posted Feb 17 2009 10:56AM - Biker, Farmington, MO

The gravel and the wind will be much, much, much bigger factors than the "hills."

I think you can only use "hills" in quotes in this situation!
posted Feb 18 2009 1:19PM - robert, columbia

The gravel, wind and hills are only brutal if you've spent the past 20 years eating bon bons and watching days of our lives, Robert from Columbia! (snark snark, wink wink) :)
posted Feb 18 2009 1:54PM - Biker, Farmington, MO

The section around pilot grove can be a real pain in the kiester when you're walking.
posted Feb 23 2009 8:56AM - DougK, Troy

Regarding the grades...One reader's comment about 5-6% grades might not be accurate. The Katy Trail is the railbed of the former Katy RR. As such, I can't imagine any grade more than 3% (3 ft rise in 100 ft). A steep grade for the Katy would have been 2%, and 3% is extremely rare. I'd guess 1-2% grades in hilly areas are the rule.
posted Sep 1 2009 12:46PM - SamD, Excelsior Springs, MO

Thanks to Ray for posting the elevation chart and the gentlemen who put the chart together! It was really helpful. Could I call on you to integrate into the elevation chart the mileage between each of the cities listed. I think that would be a great resource. I was looking at the elevation chart then flipping back and forth to calculate distances between cities from the other chart you have on your site. Just a thought and mostly me being lazy.
posted Sep 1 2009 3:34PM - John, Los Angeles

Thanks John, I used an excel spreadsheet to create the elevation graph because that is what I had available to use. Not really designed to create an elevation chart but I fiddled around with it to get it to "look about right". I have not found any cheap (key word is cheap) graphing software that would let me enter the elevations, distances and trail heads to generate a good graph. If anyone out there knows of one, let me know and I'll give it a shot.
posted Sep 2 2009 9:15PM - Gary near Tebbetts, Tebbetts, Missouri

Gary, I don't think he's talking about your elevation chart.....He used the term "gentleman" in his description.
posted Sep 3 2009 8:05AM - Jim, St. Thomas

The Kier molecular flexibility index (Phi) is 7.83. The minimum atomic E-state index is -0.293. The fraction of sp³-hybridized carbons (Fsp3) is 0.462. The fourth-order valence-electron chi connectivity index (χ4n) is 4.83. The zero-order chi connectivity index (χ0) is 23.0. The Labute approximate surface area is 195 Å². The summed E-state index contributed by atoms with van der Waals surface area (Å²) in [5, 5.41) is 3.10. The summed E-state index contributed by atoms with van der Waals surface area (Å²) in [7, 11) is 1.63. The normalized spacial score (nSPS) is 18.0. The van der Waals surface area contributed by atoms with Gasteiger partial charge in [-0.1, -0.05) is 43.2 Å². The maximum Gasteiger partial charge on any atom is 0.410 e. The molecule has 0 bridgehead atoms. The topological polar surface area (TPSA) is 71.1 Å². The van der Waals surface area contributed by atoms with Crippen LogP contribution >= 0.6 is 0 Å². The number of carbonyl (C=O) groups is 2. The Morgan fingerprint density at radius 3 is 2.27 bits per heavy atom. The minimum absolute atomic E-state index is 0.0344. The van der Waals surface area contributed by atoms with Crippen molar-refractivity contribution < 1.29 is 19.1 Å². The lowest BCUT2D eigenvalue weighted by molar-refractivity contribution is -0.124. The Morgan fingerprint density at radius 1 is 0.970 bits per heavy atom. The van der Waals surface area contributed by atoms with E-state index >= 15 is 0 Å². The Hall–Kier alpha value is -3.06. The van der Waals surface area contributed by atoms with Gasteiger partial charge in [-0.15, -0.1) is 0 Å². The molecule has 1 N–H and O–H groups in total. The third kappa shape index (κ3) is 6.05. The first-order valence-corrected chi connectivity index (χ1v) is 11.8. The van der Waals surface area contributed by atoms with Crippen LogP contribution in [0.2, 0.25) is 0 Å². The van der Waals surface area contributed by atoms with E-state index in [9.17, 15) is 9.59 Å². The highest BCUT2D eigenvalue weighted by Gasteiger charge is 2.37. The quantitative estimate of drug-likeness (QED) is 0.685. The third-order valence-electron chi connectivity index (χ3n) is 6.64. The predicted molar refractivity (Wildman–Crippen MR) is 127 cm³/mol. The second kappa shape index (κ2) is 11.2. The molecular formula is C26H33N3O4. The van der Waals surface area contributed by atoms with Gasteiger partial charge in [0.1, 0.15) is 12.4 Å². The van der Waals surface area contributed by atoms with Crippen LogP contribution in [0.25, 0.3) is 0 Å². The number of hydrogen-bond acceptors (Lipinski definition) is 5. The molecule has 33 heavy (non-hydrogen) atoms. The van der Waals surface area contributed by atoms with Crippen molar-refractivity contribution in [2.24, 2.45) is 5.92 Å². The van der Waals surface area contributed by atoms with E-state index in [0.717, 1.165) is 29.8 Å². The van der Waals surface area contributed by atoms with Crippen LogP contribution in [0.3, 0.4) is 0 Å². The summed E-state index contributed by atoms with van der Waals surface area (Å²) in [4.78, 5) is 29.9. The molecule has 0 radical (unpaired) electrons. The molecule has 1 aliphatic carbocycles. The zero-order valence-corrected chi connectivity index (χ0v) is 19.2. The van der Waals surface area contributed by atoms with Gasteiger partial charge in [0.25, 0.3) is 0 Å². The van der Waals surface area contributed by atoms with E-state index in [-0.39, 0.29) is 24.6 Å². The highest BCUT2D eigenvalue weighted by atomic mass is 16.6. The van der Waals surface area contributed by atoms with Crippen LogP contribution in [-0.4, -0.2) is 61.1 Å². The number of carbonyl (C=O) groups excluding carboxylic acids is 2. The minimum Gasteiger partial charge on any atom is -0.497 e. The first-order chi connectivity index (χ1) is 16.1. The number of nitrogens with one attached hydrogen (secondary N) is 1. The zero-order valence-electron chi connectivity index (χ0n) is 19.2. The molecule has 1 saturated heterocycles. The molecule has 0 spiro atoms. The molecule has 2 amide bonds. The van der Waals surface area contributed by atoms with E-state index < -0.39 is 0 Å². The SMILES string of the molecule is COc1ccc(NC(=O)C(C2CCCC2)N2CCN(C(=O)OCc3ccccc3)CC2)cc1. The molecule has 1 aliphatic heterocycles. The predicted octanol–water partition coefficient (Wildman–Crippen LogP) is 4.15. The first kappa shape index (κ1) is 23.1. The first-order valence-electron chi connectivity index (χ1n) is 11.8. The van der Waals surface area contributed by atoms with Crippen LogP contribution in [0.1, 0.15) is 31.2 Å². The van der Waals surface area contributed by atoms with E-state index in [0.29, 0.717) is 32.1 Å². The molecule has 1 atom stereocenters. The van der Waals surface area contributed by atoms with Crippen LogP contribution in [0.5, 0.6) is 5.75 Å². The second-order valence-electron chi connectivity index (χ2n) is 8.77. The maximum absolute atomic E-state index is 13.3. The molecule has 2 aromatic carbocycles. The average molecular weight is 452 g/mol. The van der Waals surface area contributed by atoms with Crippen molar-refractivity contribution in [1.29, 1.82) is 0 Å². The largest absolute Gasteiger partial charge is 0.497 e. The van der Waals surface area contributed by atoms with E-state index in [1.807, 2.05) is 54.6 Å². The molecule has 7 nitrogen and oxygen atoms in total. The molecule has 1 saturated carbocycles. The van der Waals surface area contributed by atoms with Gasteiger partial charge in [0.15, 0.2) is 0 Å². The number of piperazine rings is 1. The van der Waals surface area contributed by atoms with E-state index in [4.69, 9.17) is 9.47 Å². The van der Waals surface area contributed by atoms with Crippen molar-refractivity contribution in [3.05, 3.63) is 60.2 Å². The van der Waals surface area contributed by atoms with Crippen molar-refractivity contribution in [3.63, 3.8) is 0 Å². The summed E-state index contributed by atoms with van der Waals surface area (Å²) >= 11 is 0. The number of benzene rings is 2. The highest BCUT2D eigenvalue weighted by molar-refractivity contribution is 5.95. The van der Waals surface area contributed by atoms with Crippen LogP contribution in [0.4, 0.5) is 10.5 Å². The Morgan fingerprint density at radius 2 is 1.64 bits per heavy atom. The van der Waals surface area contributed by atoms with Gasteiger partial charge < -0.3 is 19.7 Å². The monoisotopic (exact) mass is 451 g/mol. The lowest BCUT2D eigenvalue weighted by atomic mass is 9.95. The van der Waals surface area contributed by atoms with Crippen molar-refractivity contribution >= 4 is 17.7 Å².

I'm a CorelDraw user and could do one if you'd like. It wouldn't take too long and the hour rate is right....free beings John was so polite.

I'm kinda lazy too and I understand the confusion in trying to put info together when planning. Planning a trip to the Mickelson with their site and guidebook can sure make you appreciate what we have here! I've never seen such a mess of confusing foldout maps in the back of that guidebook in my life. It'll hit Ebay soon if anyone is interested in a South Dakota trip.
posted Sep 3 2009 4:48PM - Trek

Well bro, I must admit that "gentleman" thing did kind of throw me off balance a little, but then he doesn't know me like you do.

Trek, appreciate the offer, but Ray is really the one who decides what to include in his web site. So I say go for it, send it to Ray for him to review.
posted Sep 3 2009 7:50PM - Gary near, Tebbetts, MO

Absolutely, if you are up for adding the mileage numbers then I''ll be happy to put it on the website. The chart is a jpg file, so I would think you could just drop some numbers onto the image (I had thought about doing it myself after reading John''s note, but these things usually take a while to percolate to the top of my to-do list, so feel free to jump in).
posted Sep 3 2009 9:53PM - Ray (webmaster)

There are useful tools on the web that you can use to get an idea of what can be found, terrain-wise, on a route. In fact, I drew on data from one of these sites to have a look. This plots distance traveled versus acc. climb and descent distance. (I did notice someone graphed the whole Katy with this site.)

I find accumulated climb distance, or ascent, a good measure of how hilly a particular area is, at least in terms of riding difficulty. From the edge of Clinton to the fairgrounds in Sedalia measures out to be 373.36ft ascent, 288.71ft descent, over a total distance of 34.70 miles.

Now if you think that's "brutal", I can find you routes that are much worse than that over shorter distances within reasonable driving distance of the Katy Trail. For example, my last shorter ride was 13.5 miles, 295ft ascent, 289ft descent. My last ride before that was a 28.5 mile out-and-back, with 636ft of climbing.

For MO, the Katy computes as "flat".
posted Sep 8 2009 2:37AM - Glenn1234

My biking buddy and I rode from Clinton to Jeff City w/ overnights in Sedalia and Rocheport. We found that end of the Trail from Clinton to Pilot Grove to be a challenge. We are both retired so we didn't have 20something (or even 40 something) fresh legs to help us along. To us it felt like mostly steady climbing with a couple of long uphill grades. Pilot Grove to Boonville was pretty easy and then everything after pretty flat. We would like to ride the Trail East to West also just to see if it seems as difficult (at least for us).
posted Sep 10 2009 5:28PM - Kathy, Columbia, MO

I have a Droid phone, and will be running MyTracks during our trip. After the ride, I will gladly post Google Maps links to the forums to show the various elevation changes for anyone who wants to know how much of a slope there is at any point on the trail.